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Brave Browser to Improve User Privacy and Security, allow Whitelist Tracking of Facebook




Brave browser

Brave, the Web browser which claims itself to be a free, fast and secure alternative for PC and smartphone users, has been found as specifically whitelist tracking scripts that are used by Facebook and Twitter. Brave was launched in 2016 and it promised to block ads as well as protect users’ privacy, in addition to loading Web pages quicker in comparison to any browsers. The company is headed by CEO Brendan Eich, who is one of the Mozilla’s co-founders as well. Brave courted controversy after it launched the web browser and announced their plans of stripping out adverts from websites and inserting their own ads so as to earn revenues.  This niche open-source browser has been accused of purposely whitelisting Facebook and Twitter trackers, and this might consequently open up users to potential invasive tracking online.

In particular, Facebook has been the center of several controversies which involved privacy issues and misuse of users’ personal data. A post on the Hacker News forum was spotted by security news site Bleeping Computer, and the snippers of Brave’s source code pointed out a deliberate whitelisting of several known trackers which are being used by Facebook and Twitter.

Comments are written in the code as well as on GitHub clearly indicated that this has been a conscious decision by Brave so as to not spoil the functionality of Facebook and Twitter, which could include the ability to sign in to these services. A comment that dates back to September 12, 2018, has acknowledged that this isn’t ideal, and users should be notified and given an option whether or not they wish to proceed to websites which compulsorily require trackers to be enabled.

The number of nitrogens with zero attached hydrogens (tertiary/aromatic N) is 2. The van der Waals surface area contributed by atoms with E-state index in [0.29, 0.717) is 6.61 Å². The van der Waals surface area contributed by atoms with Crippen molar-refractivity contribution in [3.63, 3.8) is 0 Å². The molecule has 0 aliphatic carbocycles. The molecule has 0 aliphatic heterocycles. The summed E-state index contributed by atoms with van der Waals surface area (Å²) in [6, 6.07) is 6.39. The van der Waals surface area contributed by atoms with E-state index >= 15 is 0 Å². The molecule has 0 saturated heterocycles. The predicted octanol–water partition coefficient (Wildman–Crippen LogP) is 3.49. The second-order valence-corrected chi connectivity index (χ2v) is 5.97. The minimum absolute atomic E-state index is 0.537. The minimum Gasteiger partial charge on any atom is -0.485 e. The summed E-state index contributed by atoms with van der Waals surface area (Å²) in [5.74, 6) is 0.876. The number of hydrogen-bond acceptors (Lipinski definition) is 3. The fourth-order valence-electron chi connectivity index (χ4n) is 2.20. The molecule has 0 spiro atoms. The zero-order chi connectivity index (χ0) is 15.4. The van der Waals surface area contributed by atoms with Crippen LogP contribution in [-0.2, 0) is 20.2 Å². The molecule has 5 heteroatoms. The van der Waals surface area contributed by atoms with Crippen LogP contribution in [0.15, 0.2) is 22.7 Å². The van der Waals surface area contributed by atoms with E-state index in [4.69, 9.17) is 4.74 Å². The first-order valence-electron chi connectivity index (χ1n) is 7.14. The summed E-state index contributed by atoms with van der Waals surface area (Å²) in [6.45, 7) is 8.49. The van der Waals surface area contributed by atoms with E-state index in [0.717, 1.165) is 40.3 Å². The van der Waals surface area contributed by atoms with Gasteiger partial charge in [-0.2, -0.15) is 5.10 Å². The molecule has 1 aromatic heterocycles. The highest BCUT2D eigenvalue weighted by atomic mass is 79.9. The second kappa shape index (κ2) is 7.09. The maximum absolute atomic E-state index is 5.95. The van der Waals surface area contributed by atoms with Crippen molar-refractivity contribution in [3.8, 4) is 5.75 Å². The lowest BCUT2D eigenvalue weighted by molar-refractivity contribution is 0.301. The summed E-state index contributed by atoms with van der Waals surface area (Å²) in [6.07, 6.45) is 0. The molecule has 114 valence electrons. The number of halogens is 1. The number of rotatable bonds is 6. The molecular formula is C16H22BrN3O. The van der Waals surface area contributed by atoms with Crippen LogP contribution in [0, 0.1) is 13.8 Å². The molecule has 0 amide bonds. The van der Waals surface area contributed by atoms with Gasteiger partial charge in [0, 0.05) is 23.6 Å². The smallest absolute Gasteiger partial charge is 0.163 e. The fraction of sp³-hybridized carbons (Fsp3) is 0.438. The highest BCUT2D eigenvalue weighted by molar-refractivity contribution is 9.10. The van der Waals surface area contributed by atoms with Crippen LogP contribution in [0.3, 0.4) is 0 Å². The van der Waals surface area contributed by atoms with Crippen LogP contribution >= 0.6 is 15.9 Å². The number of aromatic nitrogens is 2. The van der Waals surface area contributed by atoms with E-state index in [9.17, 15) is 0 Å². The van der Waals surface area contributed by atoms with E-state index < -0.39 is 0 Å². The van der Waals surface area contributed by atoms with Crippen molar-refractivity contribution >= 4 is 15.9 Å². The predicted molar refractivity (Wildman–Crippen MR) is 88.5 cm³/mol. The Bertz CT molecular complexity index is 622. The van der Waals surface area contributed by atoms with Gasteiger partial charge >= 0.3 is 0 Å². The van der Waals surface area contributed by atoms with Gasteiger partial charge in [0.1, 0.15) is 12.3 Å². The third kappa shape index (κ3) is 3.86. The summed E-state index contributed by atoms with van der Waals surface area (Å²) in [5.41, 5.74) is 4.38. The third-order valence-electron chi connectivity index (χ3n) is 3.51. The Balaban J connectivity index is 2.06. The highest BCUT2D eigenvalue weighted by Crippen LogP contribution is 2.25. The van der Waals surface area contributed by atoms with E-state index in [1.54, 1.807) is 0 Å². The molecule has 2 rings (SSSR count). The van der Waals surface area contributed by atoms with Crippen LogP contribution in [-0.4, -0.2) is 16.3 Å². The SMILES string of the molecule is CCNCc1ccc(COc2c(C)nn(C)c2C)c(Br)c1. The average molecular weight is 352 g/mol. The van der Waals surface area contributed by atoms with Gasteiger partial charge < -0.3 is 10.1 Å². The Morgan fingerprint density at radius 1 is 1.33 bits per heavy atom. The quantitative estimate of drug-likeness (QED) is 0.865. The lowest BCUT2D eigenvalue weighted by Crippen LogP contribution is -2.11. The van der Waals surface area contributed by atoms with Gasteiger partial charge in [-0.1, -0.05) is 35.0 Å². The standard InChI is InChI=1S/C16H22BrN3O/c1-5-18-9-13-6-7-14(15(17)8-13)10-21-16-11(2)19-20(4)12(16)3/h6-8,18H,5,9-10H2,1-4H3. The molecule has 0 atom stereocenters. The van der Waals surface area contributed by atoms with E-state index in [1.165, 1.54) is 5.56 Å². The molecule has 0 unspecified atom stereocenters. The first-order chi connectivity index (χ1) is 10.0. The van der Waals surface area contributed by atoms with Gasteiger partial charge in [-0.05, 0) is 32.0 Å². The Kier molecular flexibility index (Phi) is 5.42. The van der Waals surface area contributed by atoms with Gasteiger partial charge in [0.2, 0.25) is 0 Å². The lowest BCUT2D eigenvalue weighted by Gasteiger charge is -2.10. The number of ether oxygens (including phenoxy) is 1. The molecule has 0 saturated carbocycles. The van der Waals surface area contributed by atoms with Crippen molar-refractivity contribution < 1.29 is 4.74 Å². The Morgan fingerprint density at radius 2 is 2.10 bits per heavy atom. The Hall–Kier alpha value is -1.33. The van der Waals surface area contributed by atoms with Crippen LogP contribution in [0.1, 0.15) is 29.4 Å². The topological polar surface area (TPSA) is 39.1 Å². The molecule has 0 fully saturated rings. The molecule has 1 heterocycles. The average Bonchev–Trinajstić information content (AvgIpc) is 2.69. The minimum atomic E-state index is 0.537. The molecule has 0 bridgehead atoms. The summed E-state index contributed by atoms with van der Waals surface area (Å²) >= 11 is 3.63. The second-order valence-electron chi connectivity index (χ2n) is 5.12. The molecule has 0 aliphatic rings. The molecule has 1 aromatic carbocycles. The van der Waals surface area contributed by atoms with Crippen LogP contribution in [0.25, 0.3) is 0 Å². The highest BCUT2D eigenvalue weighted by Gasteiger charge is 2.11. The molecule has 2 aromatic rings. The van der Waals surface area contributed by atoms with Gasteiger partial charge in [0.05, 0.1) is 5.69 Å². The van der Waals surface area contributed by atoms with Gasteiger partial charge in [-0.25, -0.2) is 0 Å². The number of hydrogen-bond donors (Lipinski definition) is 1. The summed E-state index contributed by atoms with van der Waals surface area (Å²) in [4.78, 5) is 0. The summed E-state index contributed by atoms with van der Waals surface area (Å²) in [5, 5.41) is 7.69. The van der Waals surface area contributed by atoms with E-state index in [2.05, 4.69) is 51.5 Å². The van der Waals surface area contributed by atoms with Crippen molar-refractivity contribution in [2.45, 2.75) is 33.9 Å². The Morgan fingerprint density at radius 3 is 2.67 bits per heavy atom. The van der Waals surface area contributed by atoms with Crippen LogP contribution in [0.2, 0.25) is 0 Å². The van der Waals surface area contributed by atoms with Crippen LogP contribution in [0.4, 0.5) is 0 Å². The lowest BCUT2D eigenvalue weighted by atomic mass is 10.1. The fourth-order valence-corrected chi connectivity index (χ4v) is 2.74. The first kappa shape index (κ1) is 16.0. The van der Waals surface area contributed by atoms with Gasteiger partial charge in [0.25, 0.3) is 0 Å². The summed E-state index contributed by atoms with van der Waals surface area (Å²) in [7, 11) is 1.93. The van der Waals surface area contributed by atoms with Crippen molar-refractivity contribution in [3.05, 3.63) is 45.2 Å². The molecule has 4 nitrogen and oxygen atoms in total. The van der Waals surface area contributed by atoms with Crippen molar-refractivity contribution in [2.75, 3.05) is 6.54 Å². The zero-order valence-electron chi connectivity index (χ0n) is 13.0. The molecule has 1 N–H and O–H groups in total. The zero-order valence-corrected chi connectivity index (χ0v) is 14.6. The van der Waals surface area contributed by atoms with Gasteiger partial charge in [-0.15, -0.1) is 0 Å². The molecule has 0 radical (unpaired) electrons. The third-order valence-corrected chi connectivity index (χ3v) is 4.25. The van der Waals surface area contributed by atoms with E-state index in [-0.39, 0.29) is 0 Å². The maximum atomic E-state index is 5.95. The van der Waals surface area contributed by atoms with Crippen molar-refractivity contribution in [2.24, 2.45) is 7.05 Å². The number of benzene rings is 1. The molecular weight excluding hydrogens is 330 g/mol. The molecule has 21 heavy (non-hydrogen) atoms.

Other browsers and browser extensions, like the Electronic Frontier Foundation’s Privacy Badger, have the ability to block invasive cookies and trackers by default but they allow users to decide whether or not they want to override such a facility and the extent of it. It looks like Brave doesn’t inform their users about these issues and allows them to sign in to Facebook as well as Twitter under the assumption that user’s privacy can be respected.

A Hacker News user who has the profile name ‘bbondy’ identified himself as Brave’s CTO Brian Bondy and replied on the original discovery stating- “There is a balance between breaking the web and being as strict as possible. Telling that we fully allow Facebook tracking wouldn’t be right, but we admit that we need to provide many strict-mode settings so as to protect conscious users. We block Facebook as good as uBlock origin with EasyPrivacy… We are taking this very seriously internally and we will soon iterate this and improve the current situation.”

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